Deborah Willis, I Made Space For a Good Man, 2009, Lithograph, gift from the collection of Winston and Carolyn Lowe in honor of Brandywine founder, Allan L. Edmunds, 2019.18.35

Deborah Willis/Courtesy of the Pennsylvania Academy of the Fine Arts, Philadelphia


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Deborah Willis/Courtesy of the Pennsylvania Academy of the Fine Arts, Philadelphia

Deborah Willis, I Made Space For a Good Man, 2009, Lithograph, gift from the collection of Winston and Carolyn Lowe in honor of Brandywine founder, Allan L. Edmunds, 2019.18.35

Deborah Willis/Courtesy of the Pennsylvania Academy of the Fine Arts, Philadelphia

She was 22. One of three women in a class of 24. Her professor at the Philadelphia College of Art told her she was “taking up a good man’s space” in his class. All she’d do when school was over was get pregnant and raise her child. “Meanwhile,” said the professor, “a good man could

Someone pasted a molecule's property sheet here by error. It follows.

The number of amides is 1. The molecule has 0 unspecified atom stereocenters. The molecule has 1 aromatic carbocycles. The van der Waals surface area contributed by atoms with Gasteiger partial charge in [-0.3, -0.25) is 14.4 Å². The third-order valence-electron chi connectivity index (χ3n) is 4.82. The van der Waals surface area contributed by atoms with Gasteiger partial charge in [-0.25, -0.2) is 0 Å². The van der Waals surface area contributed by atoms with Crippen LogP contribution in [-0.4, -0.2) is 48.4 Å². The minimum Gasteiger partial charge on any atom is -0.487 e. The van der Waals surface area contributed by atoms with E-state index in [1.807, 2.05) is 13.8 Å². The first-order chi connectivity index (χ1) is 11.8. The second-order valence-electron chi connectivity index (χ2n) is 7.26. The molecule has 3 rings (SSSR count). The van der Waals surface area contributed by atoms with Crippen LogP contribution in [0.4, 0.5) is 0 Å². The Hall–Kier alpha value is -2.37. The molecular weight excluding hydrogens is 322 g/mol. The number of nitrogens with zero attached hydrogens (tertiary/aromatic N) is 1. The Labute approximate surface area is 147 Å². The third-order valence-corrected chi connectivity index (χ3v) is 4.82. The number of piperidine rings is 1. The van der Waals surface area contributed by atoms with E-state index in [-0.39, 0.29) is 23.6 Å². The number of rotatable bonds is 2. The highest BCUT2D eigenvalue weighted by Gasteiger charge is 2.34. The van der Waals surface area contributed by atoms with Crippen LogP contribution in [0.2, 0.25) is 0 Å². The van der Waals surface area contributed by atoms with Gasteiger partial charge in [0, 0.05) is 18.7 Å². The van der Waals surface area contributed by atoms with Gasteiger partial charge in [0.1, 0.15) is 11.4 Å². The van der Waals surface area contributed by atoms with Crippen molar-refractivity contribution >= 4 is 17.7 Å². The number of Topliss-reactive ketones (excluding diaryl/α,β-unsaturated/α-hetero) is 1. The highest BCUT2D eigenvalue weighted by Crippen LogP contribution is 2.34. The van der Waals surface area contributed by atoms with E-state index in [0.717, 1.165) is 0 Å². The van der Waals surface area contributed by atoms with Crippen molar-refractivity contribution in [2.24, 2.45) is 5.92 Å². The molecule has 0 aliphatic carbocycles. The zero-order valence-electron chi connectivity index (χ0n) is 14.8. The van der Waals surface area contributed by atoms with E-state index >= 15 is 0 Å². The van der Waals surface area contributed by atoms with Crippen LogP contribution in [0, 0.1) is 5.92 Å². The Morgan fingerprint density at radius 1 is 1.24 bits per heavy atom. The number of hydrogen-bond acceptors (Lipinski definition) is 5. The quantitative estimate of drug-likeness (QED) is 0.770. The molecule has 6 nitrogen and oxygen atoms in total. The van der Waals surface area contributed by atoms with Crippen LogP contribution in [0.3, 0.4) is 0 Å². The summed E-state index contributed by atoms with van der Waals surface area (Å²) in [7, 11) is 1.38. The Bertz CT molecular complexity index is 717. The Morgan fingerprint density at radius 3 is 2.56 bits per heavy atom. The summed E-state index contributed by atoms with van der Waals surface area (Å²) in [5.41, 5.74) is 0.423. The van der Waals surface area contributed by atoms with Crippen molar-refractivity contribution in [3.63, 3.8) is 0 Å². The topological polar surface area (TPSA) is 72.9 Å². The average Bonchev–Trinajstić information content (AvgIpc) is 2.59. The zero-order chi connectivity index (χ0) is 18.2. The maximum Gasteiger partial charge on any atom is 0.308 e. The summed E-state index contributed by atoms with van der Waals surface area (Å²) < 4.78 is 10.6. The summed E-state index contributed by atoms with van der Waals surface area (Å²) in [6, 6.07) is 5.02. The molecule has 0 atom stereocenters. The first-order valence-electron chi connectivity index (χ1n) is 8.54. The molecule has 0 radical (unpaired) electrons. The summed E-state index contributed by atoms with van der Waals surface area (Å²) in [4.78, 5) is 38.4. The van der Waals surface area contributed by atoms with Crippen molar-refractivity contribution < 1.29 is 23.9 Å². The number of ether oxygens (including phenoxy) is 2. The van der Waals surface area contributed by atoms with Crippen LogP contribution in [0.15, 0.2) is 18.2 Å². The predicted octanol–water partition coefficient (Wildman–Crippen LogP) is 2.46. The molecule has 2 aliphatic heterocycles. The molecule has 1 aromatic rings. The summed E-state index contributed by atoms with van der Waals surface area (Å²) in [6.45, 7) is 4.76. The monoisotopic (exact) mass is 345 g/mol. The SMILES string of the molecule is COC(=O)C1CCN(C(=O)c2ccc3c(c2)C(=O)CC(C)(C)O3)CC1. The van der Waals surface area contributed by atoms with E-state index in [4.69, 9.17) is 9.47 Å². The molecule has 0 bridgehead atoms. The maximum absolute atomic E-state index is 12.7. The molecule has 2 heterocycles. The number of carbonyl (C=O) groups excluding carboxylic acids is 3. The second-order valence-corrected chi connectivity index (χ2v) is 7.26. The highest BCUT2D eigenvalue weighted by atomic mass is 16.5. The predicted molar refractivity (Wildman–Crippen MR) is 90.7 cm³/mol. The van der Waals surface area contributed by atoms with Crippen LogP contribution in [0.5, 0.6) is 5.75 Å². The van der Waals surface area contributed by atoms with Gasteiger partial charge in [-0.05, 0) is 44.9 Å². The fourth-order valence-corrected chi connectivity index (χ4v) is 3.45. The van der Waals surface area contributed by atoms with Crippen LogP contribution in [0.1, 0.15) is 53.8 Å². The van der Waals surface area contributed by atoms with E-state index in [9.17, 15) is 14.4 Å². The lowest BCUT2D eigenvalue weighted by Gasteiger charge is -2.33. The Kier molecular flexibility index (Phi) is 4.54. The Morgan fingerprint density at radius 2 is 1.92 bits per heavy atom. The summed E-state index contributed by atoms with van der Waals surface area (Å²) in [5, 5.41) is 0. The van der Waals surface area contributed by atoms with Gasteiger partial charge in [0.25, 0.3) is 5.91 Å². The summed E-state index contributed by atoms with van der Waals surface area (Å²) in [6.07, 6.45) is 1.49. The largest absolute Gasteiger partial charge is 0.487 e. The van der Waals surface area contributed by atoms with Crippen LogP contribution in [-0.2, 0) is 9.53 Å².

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Infrared photography used on Edvard Munch’s “The Scream” at the National Museum of Norway. (Photo: Annar Bjorgli/The National Museum)

Etched into the paint of one of the most famous paintings in the world, a haunting eight-word sentence has been a mystery to art historians for over a century. In 1904, a Danish art critic peering at Edvard Munch‘s The Scream noticed graffiti along the rolling clouds of the blood-red sunset. The sentence reads, “Can only have been painted by a madman.” The mysterious statement—clearly added sometime after the painting’s debut in 1893—was long thought to be added either by a disgruntled onlooker or perhaps the artist himself. The century-old debate has finally been settled by modern technology. Using infrared photography to compare handwriting to Munch’s letters and journals, experts at the National Museum of Norway claim the words are in fact the artist’s own.

As part of Norwegian

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